Basically: choose a wider lens, close your aperture, set your focus, and start to shoot without focusing again during the whole session. Ok, the whole technique itself is a little more complicated than that, but I think it actually sums up pretty well the idea behind it.
Zone focusing is frequently used when you do street photography, weddings, reportage, landscapes etc. The idea behind this technique is to understand that the more you close your aperture, the more things are in focus in your shot. Once you know that, you can actually set your focus once and go shoot without worrying about your focus again. And believe it or not, it’s even quicker than an autofocusing lens!
If you take a closer look at your lens, especially at its focus ring, you will find some lines and dots defining a certain area, and some numbers that correspond to your aperture – usually full stop apertures such as f/16, f/11, f/8 etc. If you set your aperture to f/16 for example, in the picture you can see that everything from 1.2 meter to infinity will be in focus. Basically, everything further away than 1.2 meter from me, will be in focus when I take a picture. Once this is set, I actually don’t have to touch at the focus ring anymore nor my aperture, I just refine my framing and set my shutter speed.
Moreover, the wider the lens, the longer this focus zone will be. The picture used for the former example is a 35mm. However, as you can see on the picture below, this focus zone at f/16 is much thiner with a 50mm (from 2.5 meters to infinity). This is also a reason why so much street photographers use a 35mm lens or even a 28mm or a 24mm. The wider the lens, the more things will be in focus in your shot. This way they can be mure more reactive to a scene as they only have to frame, set a shutter speed and take the picture.
Of course, you are not forced to use zone focusing to focus to infinity. When I do street photography, I tend to be in focus from 1.2 meter to infinity most of the time, but if I know something is going to happen right in front of me, I just slightly rotate the focus ring in order to get in focus from 0.7 meter to 1.5 meter or so. It doesn’t have to be very precise for a closer shot. It takes practice to know and feel how much you should turn that ring. But trust me, it works every time.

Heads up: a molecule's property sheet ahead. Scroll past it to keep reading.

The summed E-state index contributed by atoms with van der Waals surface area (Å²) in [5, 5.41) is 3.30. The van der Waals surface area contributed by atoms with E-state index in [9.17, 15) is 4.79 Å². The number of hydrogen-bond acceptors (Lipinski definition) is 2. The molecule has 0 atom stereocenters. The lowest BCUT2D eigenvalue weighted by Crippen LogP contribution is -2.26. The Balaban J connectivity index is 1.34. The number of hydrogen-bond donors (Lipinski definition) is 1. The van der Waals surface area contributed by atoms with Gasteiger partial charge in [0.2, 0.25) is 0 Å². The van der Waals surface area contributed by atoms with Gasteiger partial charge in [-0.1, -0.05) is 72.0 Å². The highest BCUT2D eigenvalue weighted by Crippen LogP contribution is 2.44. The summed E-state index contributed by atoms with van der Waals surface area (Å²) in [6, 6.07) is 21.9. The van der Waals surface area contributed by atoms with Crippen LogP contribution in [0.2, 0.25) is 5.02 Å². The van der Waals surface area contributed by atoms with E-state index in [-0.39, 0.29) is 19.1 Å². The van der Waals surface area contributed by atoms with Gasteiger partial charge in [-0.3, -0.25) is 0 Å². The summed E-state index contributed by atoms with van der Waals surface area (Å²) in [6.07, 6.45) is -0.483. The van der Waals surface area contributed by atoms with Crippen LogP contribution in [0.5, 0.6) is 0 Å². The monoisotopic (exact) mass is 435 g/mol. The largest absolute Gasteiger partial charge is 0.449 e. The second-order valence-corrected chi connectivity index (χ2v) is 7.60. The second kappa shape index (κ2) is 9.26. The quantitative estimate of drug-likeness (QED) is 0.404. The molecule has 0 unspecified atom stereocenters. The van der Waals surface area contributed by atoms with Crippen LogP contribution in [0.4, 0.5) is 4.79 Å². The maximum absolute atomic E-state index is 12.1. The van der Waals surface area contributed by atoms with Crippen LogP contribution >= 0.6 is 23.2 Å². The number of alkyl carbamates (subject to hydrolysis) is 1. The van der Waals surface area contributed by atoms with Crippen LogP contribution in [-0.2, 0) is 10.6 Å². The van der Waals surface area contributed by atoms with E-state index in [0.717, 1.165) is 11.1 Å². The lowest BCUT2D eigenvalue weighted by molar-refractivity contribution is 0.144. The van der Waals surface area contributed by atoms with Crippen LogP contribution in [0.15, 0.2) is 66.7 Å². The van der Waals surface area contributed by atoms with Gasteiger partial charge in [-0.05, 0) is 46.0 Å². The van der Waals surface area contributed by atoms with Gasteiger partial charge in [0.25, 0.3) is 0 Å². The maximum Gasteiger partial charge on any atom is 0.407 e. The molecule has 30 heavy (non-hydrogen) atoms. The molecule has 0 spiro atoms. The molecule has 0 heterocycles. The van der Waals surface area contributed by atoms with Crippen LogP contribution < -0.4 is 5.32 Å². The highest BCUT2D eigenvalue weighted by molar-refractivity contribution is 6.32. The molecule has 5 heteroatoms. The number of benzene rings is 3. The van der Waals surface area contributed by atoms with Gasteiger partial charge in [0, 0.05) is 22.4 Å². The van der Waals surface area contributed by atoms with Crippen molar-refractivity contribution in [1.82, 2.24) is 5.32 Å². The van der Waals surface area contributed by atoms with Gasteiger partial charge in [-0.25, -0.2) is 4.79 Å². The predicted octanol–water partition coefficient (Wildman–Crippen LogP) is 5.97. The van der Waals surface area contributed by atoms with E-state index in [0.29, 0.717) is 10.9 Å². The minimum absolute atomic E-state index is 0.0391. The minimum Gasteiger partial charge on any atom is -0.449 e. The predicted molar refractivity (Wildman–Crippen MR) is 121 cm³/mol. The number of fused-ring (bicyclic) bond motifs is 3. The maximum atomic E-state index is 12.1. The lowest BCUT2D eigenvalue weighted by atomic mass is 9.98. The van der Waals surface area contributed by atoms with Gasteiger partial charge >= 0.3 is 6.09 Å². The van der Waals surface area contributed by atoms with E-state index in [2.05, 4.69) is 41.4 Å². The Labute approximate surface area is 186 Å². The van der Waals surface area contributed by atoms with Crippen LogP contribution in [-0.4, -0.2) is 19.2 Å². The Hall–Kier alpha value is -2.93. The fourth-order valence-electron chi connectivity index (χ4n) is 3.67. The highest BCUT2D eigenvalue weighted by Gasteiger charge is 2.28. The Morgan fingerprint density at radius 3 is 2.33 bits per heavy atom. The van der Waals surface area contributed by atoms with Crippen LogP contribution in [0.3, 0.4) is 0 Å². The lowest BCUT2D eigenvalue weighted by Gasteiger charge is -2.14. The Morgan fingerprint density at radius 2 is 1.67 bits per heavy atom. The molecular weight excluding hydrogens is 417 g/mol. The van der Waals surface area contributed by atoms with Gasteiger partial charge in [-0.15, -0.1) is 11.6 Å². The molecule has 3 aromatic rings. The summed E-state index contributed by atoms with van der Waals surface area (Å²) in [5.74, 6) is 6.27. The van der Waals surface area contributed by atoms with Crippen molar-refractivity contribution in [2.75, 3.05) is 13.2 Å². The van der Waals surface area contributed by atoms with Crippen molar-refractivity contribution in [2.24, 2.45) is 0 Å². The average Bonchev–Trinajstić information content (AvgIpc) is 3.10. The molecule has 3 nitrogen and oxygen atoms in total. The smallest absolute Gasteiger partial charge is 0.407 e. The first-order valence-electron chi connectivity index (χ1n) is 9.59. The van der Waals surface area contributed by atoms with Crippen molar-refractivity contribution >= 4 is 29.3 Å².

Combining this zone focusing technique and the Sunny 16 rule (find out more about this very important technique here), you are actually sure to get a good exposure and a shot in focus! This is why this technique is very important to know, it may be a good way to start film photography or a good way to start over with a different feel when you shoot.
Zone focusing should be used when you can actually close your aperture a little – when you’re in a bright sunlight or if you use a fast film – but it clearly doesn’t work if you have to use a wide aperture such as f/2.8 or f/1.4. It doesn’t work well also if you want to isolate your subject from your background – obviously because you have to choose a narrower aperture – but if may sometimes give you interesting results on larger format than 35mm and if the subject is very close to you.
The Sunny 16 rule and the zone focusing technique are the only two techniques I use every time I shoot. It’s the best way to be quick and creative with your framing, especially if you shoot street photography a lot. However, if I have the time to take my shots, especially for portraits, I always use a trusty light meter and I focus manually.
I might write something about street photography, tell me in the comments if it is something that might interest you in the comments!